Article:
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Buddies Kevin Shattenkirk, Nick Bonino on opposite sides

High stakes for Capitals defenseman, Penguins center in playoff series between bitter foes

by Tom Gulitti @TomGulittiNHL / Staff Writer

ARLINGTON. Va. -- What irked Washington Capitals defenseman Kevin Shattenkirk the most about the Pittsburgh Penguins' winning goal in Game 1 of the Eastern Conference Second Round on Thursday, other than being at least partially to blame for it, was that center Nick Bonino scored it.

Shattenkirk, 28, and Bonino, 29, have been good friends since 2007, when they met as freshmen teammates at Boston University. They later were roommates and became close enough that Shattenkirk stood up as Bonino's best man at his wedding in 2014.

"We're very, very close friends," Shattenkirk said Friday, a day off before Game 2 of the best-of-7 series at Verizon Center on Saturday (8 p.m. ET; NBC, CBC, TVA Sports). "I also know that he's an extremely competitive person and we've battled for years in many different ways, in practices, on the golf course. There's plenty of different ways that we've gone against each other and we always want to beat each other."

This being the first time they've faced each other in the Stanley Cup Playoffs, the stakes have never been higher. So it stung when Shattenrkirk's loose coverage on Pittsburgh forward Scott Wilson allowed Wilson to send Bonino in on a partial breakaway for the winning goal with 7:24 remaining in the Penguins' 3-2 victory in Game 1.

Video: PIT@WSH, Gm1: Bonino pots go-ahead goal off rush

"It kind of ticked me off even more that it was him because he's someone who I have to see later on in the summer," Shattenkirk said. "So I have to hear about that."

Bonino said he took no additional pleasure from scoring at Shattenkirk's expense, but he acknowledged the goal eventually will come up in their conversations.

"It's a weird feeling playing against someone you're that close with," Bonino said. "I'm sure we'll talk about it after the series. Even though he's on the [Capitals], it's never good seeing your buddies feeling like that. But if there's ever a circumstance where it's OK, I think this is it."

Shattenkirk and Bonino agreed to cut off communication until after the series, which might be a good thing.

Bonino is probably Public Enemy No. 3 among Capitals fans (behind Penguins teammates Sidney Crosby and Evgeni Malkin) after cementing his reputation as a clutch postseason player at Washington's expense by scoring the series-clinching overtime goal in Game 6 of the second round last season. Bonino had five points (two goals, three assists) in that series and 18 points in the playoffs (four goals, 14 assists) during Pittsburgh's run to the Stanley Cup last season.

He and Shattenkirk nearly faced off in the Stanley Cup Final, which Bonino said "would have brought [this] to a whole other level." But Shattenkirk fell two wins short of getting there when his St. Louis Blues lost to the San Jose Sharks in six games in the Western Conference Final.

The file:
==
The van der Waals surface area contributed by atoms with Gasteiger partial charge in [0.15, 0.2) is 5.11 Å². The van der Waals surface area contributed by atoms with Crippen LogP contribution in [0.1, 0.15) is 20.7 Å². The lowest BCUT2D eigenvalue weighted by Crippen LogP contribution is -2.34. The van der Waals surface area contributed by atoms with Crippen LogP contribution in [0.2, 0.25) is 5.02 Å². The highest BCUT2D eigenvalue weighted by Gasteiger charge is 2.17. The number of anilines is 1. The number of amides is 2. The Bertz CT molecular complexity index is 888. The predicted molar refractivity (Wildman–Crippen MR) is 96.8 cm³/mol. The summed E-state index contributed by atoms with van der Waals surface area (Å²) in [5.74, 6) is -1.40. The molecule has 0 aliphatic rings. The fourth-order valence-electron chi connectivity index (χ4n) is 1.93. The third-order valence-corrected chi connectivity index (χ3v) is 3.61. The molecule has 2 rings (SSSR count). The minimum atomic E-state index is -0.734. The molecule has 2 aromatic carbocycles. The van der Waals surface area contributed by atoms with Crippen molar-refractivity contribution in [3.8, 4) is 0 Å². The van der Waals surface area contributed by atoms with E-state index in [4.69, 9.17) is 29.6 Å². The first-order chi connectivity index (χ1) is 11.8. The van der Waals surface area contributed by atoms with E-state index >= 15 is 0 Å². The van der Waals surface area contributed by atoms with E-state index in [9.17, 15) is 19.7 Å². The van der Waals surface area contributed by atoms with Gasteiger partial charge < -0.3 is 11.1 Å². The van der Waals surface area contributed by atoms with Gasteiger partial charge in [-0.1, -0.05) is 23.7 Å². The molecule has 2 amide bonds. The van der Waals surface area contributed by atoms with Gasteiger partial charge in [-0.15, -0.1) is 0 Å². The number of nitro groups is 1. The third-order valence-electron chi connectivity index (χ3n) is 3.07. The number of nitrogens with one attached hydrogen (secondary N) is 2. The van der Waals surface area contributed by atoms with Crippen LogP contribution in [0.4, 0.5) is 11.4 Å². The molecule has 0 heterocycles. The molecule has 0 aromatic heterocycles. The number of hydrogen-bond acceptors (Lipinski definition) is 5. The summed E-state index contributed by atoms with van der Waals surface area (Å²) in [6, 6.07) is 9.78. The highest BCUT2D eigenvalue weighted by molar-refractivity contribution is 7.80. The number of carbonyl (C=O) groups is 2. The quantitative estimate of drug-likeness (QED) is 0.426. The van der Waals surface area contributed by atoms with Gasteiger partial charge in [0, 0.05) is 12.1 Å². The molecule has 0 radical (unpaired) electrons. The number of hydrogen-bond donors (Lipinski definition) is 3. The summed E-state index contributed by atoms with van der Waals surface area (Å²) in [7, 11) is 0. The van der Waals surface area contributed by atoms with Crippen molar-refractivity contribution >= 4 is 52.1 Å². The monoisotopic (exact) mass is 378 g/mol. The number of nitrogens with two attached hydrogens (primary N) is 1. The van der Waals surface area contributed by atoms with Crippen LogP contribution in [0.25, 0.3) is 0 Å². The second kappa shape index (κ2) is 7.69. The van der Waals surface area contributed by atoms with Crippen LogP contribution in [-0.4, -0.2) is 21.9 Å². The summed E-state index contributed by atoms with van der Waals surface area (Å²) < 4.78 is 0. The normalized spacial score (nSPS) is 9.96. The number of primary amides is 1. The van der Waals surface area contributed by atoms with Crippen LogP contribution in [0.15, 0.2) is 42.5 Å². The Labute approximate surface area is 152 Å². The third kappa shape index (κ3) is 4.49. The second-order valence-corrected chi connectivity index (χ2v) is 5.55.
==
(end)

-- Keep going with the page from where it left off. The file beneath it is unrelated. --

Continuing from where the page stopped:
After being eliminated, Shattenkirk rooted for the Penguins in the Stanley Cup Final and couldn't have been happier for Bonino when he scored the winning goal in Game 1 against the Sharks.

But watching Bonino skate around with the Stanley Cup made Shattenkirk want to experience it more himself. Shattenkirk made sure to stay away when Bonino had his day with the Cup in Connecticut and ate pasta out of its bowl with his grandparents -- "No day with the Cup for me" -- but witnessed from afar the spoils of winning hockey's ultimate prize.

"To see him go through that summer and all the cool things that are associated with winning a Stanley Cup, it does make you want it more when it's someone who you know and someone you're close to," Shattenkirk said. "We actually were together about a week or 10 days after and it was still very raw for him. It's a little awkward for me to be in that situation, but at the same time it really did fire me up and want me to experience that same sort of elation and joy that he had."

If things had gone differently at the NHL Trade Deadline, Shattenkirk and Bonino might be facing the Capitals together in this series. Before the Capitals acquired Shattenkirk from the Blues on Feb. 27, there was talk of a bidding war for his services that also involved the Penguins and New York Rangers.

"It seemed like at any given moment I could go to any one of those teams," Shattenkirk said. "To be honest, Washington was the last team I expected to be wearing the jersey for."

Shattenkirk said he's happy with how that has worked out and is particularly excited about this series. The Capitals won the Presidents' Trophy with 118 points and the Penguins finished second in the League standings with 111 points.

Whichever team prevails will be the Stanley Cup favorite going forward.

"It's great that we're facing Pittsburgh because it's kind of what I wanted when I got here was to be able to be a part of a great rivalry and one that I remember watching last year in the playoffs," Shattenkirk said. "I think it's going to be a great memory for me as a hockey player."

And who knows? Shattenkirk and Bonino might get to be NHL teammates anyway. Each can become an unrestricted free agent July 1.

That's something for them to think about this summer. There's business to attend to now, with each standing in the other's way.

"I think it was inevitable we'd meet eventually," Bonino said. "You know, it being the Pens' biggest rival that makes it a little bit interesting. We're going to just both play our game and then just talk about it after."

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